• Yes, I know that I have to be root to write to disks but I also have to be root when I don't want to write to disks. I had the problem of needing reproducible pseudorandom data in the past and always cheated my way around it but now I'm looking for an actual solution. Do you know about a PRNG tool for large data for the terminal? I only know of rand but it only produces relatively small number represented as decimal numbers encoded in UTF-8. Plus, it doesn't typically come with distros (which is another downside, it's not a requirement that it's a standard tool (combi) but it'd be nice). – UTF-8 Mar 19 '17 at 0:03
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    @UTF-8 A more convenient way to encrypt zeros is the following: openssl enc -e -aes-128-ctr -k "key" -in /dev/zero -out /dev/stdout (substitute /dev/stdout with anything you want) This generates at 1.1 GB/s, massively outstripping almost any drive's throughput. To reverse this, use -d rather than -e, change the -in argument and check that what you read back is just zeros. – Iwillnotexist Idonotexist Mar 19 '17 at 4:13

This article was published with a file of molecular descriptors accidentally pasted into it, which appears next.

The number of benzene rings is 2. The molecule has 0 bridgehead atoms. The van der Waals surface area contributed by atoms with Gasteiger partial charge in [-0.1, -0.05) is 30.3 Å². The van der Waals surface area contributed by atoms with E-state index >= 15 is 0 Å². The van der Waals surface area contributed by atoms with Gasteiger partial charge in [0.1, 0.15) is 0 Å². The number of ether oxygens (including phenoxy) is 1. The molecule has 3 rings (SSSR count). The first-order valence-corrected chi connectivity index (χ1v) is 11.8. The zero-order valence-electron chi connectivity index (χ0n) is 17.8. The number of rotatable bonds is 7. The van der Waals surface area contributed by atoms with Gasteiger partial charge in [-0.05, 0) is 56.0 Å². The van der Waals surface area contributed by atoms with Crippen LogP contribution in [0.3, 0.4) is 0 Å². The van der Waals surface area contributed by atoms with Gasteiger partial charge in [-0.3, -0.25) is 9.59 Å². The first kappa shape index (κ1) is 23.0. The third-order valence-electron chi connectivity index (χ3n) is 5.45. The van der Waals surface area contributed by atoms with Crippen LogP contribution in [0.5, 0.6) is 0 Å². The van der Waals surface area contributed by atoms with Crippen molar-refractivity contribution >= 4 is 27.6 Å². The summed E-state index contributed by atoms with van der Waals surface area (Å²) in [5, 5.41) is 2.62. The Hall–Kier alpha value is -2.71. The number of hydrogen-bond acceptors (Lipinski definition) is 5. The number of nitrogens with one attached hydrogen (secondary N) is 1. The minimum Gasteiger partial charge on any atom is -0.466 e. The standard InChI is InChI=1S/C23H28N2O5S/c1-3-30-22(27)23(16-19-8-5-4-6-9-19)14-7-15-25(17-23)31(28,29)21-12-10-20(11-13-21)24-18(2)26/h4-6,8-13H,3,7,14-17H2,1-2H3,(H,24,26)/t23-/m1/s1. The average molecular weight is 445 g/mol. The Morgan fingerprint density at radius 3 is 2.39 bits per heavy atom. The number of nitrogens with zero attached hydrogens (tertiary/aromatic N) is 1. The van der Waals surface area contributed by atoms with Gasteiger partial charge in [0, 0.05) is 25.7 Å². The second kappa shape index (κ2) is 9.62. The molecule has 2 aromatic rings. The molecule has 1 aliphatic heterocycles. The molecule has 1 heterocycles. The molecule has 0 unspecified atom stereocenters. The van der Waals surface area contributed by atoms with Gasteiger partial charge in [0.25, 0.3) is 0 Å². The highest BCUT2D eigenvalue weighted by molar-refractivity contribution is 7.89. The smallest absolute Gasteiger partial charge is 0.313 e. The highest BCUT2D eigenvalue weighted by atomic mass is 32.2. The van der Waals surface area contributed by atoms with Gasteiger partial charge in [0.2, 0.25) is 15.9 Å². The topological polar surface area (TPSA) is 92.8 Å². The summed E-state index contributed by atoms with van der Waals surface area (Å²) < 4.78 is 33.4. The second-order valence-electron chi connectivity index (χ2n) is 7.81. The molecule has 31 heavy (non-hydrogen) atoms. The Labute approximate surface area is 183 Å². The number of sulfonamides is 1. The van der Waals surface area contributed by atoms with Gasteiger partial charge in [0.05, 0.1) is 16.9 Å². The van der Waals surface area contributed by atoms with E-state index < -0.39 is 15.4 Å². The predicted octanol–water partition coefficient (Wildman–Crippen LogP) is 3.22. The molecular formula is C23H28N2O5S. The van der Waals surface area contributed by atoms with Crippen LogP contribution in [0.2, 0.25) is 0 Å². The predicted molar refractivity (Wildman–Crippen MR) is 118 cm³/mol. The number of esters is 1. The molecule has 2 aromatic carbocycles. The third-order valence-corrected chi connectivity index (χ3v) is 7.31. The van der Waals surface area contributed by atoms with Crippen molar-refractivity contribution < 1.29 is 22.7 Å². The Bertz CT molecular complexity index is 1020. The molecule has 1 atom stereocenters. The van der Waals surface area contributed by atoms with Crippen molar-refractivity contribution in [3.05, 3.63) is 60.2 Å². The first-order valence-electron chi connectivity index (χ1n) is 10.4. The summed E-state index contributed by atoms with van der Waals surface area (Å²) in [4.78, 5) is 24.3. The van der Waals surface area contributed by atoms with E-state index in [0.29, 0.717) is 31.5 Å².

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    badblocks really is a much better choice for checking whether a storage medium is a fraud. I checked a fraudulent thumb drive with sudo badblocks -wsv /dev/sdb and it found bad blocks within a few minutes. – UTF-8 Mar 19 '17 at 14:19

If you are so afraid of data integrity, then just use ex.: ZFS, it has built-in integrity checking, since a new HW could be ok, but later years pass it could became bad.


Here’s something you never want to see:

ZFS has detected a checksum error:

   eid: 138
 class: checksum
  host: alexandria
  time: 2017-01-29 18:08:10-0600
 vtype: disk

This means there was a data error on the drive. But it’s worse than a typical data error — this is an error that was not detected by the hardware. Unlike most filesystems, ZFS and btrfs write a checksum with every block of data (both data and metadata) written to the drive, and the checksum is verified at read time. Most filesystems don’t do this, because theoretically the hardware should detect all errors. But in practice, it doesn’t always, which can lead to silent data corruption. That’s why I use ZFS wherever I possibly can.